1. A script processed by an Apache, who actually received the request. What did this script do? Opened a connection to a specific localhost port and sent a request with all its data there. Everything. Interesting things go further.
  2. Server side, processing requests from the script. The logic of his actions was quite interesting. First, there was no data manipulation in the code, and queries to the database, instead, the database functions on PL \ SQL were called. All logic, checks, and so on, everything was embedded in the database function. 50% of the script was a dictionary containing the name of the request, the function associated with it, and the names of the parameters of the function, which should correspond to the data passed in the get-request line. JSON-data, if they were needed, passed as a separate parameter. A feature of the organization of the server part was reserving the connection with user authentication. If the login and password were found in the database, the session ID was generated, and an open connection instance was added to the dictionary (and killed by a 10 minute timeout so that it did not kill, there was a special method for extending the session life), the session ID was the key not kept How exactly is the session ID associated with the user? After all, there is a request for data in which the user ID is not transmitted? It works, which means something is wrong here.

Very difficult development was given to the consciousness with difficulty and did not hasten to reveal the long-lost secrets of the masters of the past.

Incredible (Go to & gt; Definition, thanks to PhpStorm for understanding PL \ SQL), to the incomprehensible mind of the man in the street suffering True Knowledge of the Lost Civilization of Old School Programmers was nevertheless acquired. In general, when connected, a temporary table was generated in the authentication data verification function in which the user ID was stored.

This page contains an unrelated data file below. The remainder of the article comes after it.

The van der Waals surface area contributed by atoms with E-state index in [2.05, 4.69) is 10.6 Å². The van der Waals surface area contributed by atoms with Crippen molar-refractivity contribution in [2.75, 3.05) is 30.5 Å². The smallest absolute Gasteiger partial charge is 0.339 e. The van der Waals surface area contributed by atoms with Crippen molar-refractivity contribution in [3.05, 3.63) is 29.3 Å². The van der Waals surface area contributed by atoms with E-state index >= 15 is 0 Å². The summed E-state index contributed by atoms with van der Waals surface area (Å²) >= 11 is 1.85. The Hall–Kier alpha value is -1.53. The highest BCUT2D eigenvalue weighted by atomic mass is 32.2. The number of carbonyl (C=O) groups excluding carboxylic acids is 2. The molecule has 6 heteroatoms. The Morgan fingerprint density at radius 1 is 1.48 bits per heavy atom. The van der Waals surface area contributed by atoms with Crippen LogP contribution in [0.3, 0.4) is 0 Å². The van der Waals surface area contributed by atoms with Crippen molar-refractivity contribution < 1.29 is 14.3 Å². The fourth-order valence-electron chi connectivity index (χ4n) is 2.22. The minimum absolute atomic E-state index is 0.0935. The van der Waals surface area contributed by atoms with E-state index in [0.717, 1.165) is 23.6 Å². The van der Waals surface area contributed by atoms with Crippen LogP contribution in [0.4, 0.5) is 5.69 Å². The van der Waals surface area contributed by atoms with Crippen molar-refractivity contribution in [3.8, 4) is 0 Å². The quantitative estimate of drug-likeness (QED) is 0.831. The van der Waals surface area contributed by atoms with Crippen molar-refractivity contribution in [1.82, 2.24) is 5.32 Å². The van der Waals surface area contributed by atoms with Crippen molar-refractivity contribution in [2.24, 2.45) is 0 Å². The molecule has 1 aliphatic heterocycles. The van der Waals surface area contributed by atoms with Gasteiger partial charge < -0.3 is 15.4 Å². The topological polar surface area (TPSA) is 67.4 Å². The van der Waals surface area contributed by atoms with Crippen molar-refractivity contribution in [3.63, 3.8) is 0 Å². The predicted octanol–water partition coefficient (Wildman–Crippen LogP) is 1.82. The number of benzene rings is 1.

This was just the beginning, a sample list of serious vulnerabilities found:

  • DDoS using mass authentication (connections were repaired, and, therefore, rested against the DBMS connection limit, which, given the existing possibility of extending the session lifetime, allowed the memory to become completely clogged with connections, and the work of new users in the system will be impossible);
  • lack of protection against brute-force (the number of failed login attempts is not detected, stored, not checked;
  • lack of control over actions with entities (for example, the list of documents requested by the user was issued based on the organization to which the user is attached, and if you know the ID of the document, you can successfully execute the request to update/delete the document, and the list of users well, at least without passwords, which, by the way, were stored in the database in the clear, without hashing, anyone could get at all).

And one more serious problem is not a formalized data storage scheme. As promised earlier, I’m talking about storing “any fields” from JSON. No, they were not stored as a row in the table. They were split into key-value pairs and stored in a separate table. For example, for users there were 2 tables - users, and users_data (string key, string value) - where the data itself was stored. The result of this approach was an increase in time with complex samples from the database.

Actually, this was enough to make and enforce the decision to transfer the system to a new api, understandable, documented, and supported.

Morality


Perhaps this system is a "Legacy", and the "old school" programmer who created it is the essence of the guardian of Legacy.

Nevertheless, the conclusions are as follows:

  1. If you are told “it’s difficult there, you won’t figure it out” - it means there is a complete atas
  2. If you are crushed by authority, it means something unclean
  3. Trust, but verify - security is not a condition, security is a process, moreover, is continuous, therefore it is better to make sure that the declared qualities correspond to reality, than to find out that all users have suddenly become “Ivan Ivanov Ivanychs”, but there are no bucks.

Source text: [From the sandbox] History of a little study of Legacy code